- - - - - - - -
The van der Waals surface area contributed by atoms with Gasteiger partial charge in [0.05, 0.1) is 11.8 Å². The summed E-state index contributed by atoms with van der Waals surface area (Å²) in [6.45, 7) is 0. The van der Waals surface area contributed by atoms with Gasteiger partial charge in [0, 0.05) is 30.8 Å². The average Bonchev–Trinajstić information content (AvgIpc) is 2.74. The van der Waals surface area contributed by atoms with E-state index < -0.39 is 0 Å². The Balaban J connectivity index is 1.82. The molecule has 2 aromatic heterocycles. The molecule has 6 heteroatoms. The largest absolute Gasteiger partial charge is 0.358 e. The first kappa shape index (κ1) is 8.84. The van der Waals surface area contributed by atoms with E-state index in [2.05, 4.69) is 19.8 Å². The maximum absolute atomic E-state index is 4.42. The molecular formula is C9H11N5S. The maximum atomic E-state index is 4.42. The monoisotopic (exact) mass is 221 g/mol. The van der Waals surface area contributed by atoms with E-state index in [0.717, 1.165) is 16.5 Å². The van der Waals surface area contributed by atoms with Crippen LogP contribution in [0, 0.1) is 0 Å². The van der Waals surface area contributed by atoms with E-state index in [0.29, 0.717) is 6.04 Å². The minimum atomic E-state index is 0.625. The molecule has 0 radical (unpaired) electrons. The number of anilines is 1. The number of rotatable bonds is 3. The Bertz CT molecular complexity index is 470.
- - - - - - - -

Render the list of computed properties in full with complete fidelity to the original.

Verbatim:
The van der Waals surface area contributed by atoms with Gasteiger partial charge in [0.05, 0.1) is 11.8 Å². The summed E-state index contributed by atoms with van der Waals surface area (Å²) in [6.45, 7) is 0. The van der Waals surface area contributed by atoms with Gasteiger partial charge in [0, 0.05) is 30.8 Å². The average Bonchev–Trinajstić information content (AvgIpc) is 2.74. The van der Waals surface area contributed by atoms with E-state index < -0.39 is 0 Å². The Balaban J connectivity index is 1.82. The molecule has 2 aromatic heterocycles. The molecule has 6 heteroatoms. The largest absolute Gasteiger partial charge is 0.358 e. The first kappa shape index (κ1) is 8.84. The van der Waals surface area contributed by atoms with E-state index in [2.05, 4.69) is 19.8 Å². The maximum absolute atomic E-state index is 4.42. The molecular formula is C9H11N5S. The maximum atomic E-state index is 4.42. The monoisotopic (exact) mass is 221 g/mol. The van der Waals surface area contributed by atoms with E-state index in [0.717, 1.165) is 16.5 Å². The van der Waals surface area contributed by atoms with Crippen LogP contribution in [0, 0.1) is 0 Å². The van der Waals surface area contributed by atoms with E-state index in [0.29, 0.717) is 6.04 Å². The minimum atomic E-state index is 0.625. The molecule has 0 radical (unpaired) electrons. The number of anilines is 1. The number of rotatable bonds is 3. The Bertz CT molecular complexity index is 470.